The Federal Communications Commission this summer released its much anticipated omnibus Declaratory Ruling and Order on the Telephone Consumer Protection Act. Although the Ruling covers the agency’s position on many important TCPA issues, such as the definition of an autodialer and the treatment of reassigned cellular telephone numbers, one key issue affecting TCPA litigation still remains unaddressed: the disparate application of direct and vicarious liability. Currently, courts use different standards in the phone and fax context to determine which theory of liability applies. Because so many companies rely on third parties for marketing solutions, resolving the applicable liability theory will become an increasingly important issue in TCPA litigation.

Vicarious Liability for Robocalls

The plain language of the TCPA assigns civil liability to the party that “makes” a robocall[1] without consent. The statute is, however, silent as to the issue of vicarious liability. In this vacuum, courts have applied traditional federal common law principles of vicarious liability, including alter ego and agency doctrines, when analyzing whether a business is liable for robocalls made on its behalf.[2] Because vicarious liability applies, the limitations on vicarious liability that arise out of agency relationships also apply. In other words, businesses that hire third parties to make robocalls on their behalf may be held vicariously liable for violations of the TCPA only if they have an agency relationship with the third party and only for actions within the scope of authority granted to the third party. The application of federal common law principals to vicarious liability in the context of robocalls was affirmed by the FCC in a 2013 Declaratory Ruling.[3]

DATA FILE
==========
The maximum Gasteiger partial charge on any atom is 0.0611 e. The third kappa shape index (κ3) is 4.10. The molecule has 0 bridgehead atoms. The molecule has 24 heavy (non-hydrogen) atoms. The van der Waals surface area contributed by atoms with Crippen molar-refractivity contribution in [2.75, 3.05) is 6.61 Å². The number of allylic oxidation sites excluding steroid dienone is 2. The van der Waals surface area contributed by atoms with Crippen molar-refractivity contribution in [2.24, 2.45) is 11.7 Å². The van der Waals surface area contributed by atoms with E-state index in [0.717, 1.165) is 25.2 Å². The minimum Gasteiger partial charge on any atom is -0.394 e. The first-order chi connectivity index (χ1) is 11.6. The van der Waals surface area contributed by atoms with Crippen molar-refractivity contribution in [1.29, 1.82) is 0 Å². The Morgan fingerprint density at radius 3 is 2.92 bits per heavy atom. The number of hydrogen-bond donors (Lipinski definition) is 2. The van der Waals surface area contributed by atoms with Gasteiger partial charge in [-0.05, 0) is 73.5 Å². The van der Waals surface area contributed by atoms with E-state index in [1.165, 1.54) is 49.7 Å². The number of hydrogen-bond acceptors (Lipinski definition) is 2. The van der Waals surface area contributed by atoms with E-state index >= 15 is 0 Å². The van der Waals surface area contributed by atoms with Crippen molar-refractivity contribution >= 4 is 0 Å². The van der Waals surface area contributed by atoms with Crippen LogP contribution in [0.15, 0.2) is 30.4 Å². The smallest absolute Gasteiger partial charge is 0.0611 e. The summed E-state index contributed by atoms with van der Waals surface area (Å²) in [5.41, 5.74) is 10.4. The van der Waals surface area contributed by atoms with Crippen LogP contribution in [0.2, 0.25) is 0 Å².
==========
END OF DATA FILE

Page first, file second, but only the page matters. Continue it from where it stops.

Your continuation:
Currently, courts generally apply federal common law principals of agency and examine a number of factors when determining whether there is an agency relationship between a business and a third party, such as: (1) whether the business reviewed the content of the telemarketing call, (2) whether the business provided the third party with its trademarks, (3) whether the business knew that the third party was violating the TCPA, and (4) whether the business engaged the third party specifically for telemarketing. Accordingly, businesses that hire third parties to make robocalls on their behalf can use these federal common law principles of agency to protect themselves against TCPA liability.